I can’t tell you how many nights I’ve laid awake agonizing over my business and thinking of new ways to outperform my competitors. Despite its all-consuming (and often stress-inducing) nature, the pursuit of innovation is the lifeblood of every entrepreneur.
Unfortunately, innovation is getting harder to come by at a time when we need it most.
Jean-Marie Dru, Chairman of TBWA\Worldwide, recently stated that “we will need thousands of disruptive ideas to repair the world” and that the vitality index has been in “net decline.”
The vitality index, formally known as the new product vitality index (NPVI), was invented by 3M back in 1988.
“The [vitality index] is most often calculated as the percentage of gross revenue generated from products that have been launched in the past three years. In its pure form it measures the turnover of the firm’s product portfolio to ensure that it is continually being refreshed.”
“. . .the [vitality index] is a classic measure that is a proxy for the effectiveness of the innovation engine.”
Now, the innovation engine appears to be sputtering out.
“. . .the big 5 (AAPL, MSFT, AMZN, GOOGL, FB) have added a collective ~$470bn in market cap in the month of July  alone (seven sessions) — that is bigger than current market cap of every other S&P company. AMZN alone has added $210bn in market cap, which is more than the current market cap of ~95% of the S&P500.”
“. . .on the other side of the coin . . . within the entire MSCI World index, less than 25% of companies are growing revenue > 8%, illustrating the scarcity of growth.”
In other words, only a very small percentage of the world’s leading companies are significantly growing their revenues — a key determinant of their vitality indexes, and, by proxy, their ability to innovate.
OK, the world has an innovation problem. So how do we fix it?
Before we can propose a solution, we have to understand what could be causing the issue…
Dopamine, a neurotransmitter produced by the brain, is vital to innovation.
Scott Barry Kaufman and Carolyn Gregoire write in their book, “Wired to Create: Unraveling the Mysteries of the Creative Mind,”
“At the broadest level, dopamine facilitates psychological plasticity, a tendency to explore and engage flexibly with new things, in both behavior and thinking. Plasticity leads us to engage with uncertainty—whether it is pondering a new app to meet a consumer demand or questioning the next step in our own life path—exploring the unknown and finding reward in seeking its positive potential. With plasticity comes enhanced cognitive and behavioral engagement and exploration and, frequently, a commitment to personal growth.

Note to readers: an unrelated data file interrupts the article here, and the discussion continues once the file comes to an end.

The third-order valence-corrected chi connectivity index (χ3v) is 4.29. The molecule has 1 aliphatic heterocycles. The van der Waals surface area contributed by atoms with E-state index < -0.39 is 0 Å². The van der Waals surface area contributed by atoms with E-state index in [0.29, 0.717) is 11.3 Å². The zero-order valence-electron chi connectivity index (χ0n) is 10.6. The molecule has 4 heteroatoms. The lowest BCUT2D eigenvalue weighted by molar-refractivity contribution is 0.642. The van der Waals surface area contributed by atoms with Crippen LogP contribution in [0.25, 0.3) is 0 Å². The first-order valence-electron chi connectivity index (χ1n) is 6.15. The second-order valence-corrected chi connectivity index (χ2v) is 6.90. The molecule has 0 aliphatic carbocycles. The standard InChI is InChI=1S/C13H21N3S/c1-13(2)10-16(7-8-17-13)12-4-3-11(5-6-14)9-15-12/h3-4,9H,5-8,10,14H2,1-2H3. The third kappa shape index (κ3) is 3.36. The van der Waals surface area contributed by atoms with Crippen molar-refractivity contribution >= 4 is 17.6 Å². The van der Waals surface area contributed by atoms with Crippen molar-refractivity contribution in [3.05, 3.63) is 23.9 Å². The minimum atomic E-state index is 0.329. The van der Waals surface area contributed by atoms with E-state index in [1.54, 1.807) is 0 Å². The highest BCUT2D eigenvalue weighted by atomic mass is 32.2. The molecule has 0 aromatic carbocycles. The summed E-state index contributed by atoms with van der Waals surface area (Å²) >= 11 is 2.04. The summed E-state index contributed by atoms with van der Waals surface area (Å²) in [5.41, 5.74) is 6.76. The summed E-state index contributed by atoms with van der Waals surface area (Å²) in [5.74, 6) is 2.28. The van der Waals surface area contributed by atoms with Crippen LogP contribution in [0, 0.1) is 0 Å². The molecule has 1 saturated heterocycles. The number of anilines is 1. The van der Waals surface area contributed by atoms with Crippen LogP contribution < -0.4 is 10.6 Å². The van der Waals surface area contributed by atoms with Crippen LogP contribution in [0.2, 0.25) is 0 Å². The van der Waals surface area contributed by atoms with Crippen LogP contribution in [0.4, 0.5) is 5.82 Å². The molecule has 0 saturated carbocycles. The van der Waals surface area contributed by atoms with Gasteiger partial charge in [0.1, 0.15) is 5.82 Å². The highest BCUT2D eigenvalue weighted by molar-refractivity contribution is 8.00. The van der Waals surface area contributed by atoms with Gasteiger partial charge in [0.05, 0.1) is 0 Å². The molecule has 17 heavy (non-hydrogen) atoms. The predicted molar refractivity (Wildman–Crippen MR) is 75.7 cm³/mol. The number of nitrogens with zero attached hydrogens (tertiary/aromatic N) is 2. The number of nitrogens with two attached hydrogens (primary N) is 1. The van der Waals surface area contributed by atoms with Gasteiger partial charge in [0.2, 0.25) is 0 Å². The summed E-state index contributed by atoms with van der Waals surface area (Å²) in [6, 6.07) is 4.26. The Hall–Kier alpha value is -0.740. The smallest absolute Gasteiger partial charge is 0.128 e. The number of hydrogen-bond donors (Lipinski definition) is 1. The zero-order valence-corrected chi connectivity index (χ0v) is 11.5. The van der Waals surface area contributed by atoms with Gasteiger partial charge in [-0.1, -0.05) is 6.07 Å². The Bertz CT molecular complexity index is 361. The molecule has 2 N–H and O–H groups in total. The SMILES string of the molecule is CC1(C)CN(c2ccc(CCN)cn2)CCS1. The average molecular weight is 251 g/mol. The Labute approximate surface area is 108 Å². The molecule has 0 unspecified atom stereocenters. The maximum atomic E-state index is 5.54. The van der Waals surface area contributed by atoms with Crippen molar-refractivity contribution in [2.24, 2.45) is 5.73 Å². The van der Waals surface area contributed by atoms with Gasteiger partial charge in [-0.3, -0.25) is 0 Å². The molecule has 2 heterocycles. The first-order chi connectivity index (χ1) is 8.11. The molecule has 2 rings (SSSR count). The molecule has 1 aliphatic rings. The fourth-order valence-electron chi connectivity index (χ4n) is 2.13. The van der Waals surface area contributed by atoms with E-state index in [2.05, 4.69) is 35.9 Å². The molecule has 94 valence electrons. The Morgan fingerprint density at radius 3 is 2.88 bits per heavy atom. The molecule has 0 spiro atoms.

Of course, there is no guarantee that our open engagement will yield a positive outcome. For most creative people, however, the engagement itself is enough if it provides fodder for innovation. Indeed, research shows that psychological plasticity is associated with high levels of idea generation, engagement with everyday creative activities and publicly recognized creative achievement.”
Enter social media: a technology that has fundamentally changed the way humans seek and obtain dopamine.
Trevor Haynes, a researcher at Harvard University, wrote in 2018,
“Cognitive neuroscientists have shown that rewarding social stimuli—laughing faces, positive recognition by our peers, messages from loved ones—activate the same dopaminergic reward pathways. Smartphones have provided us with a virtually unlimited supply of social stimuli, both positive and negative. Every notification, whether it’s a text message, a “like” on Instagram, or a Facebook notification, has the potential to be a positive social stimulus and dopamine influx.”
Social media isn’t just a problem because it provides a dopamine “shortcut.” From Twitter arguments to Facebook advertisements, social media channels are incredibly noisy. This can be fatal to the productivity of creatives…
Kaufman and Gregoire go on to write,
“. . .Researcher Darya Zabelina of Northwestern University found that people with a ‘leaky’ sensory filter—meaning that their brain does not efficiently filter out irrelevant information from the environment—tend to be more creative than those with stronger sensory gating. Zabelina also observed that highly creative people are more sensitive to noises in their environment—a clock ticking, a conversation in the distance—than less creative people.”
“This brain quirk was a known characteristic of many eminent creators, including Charles Darwin, Franz Kafka and Marcel Proust, who each expressed a hypersensitivity to sound.”
The human brain has not advanced since the days of Darwin and the like, yet we face infinitely more distractions today due to smartphones and social media.
While it may be premature to suggest that smartphones and social media are causing entrepreneurs to be less innovative, few things have had as much of an effect on the human psyche as these technologies.
The ability to innovate — to create something bigger than ourselves — lies within each and every one of us. However, technologies like social media can sap this great human potential by providing effortless dopamine and endless distractions, leaving us in a state of inertia. Now more than ever before, the world needs entrepreneurial help; it’s up to us to put down our phones and give it our undivided attention.
The world needs you to pursue your boldest ideas; in order to get there, you must first create a distraction-free life. As the saying goes: “Feed your focus, starve your distractions.”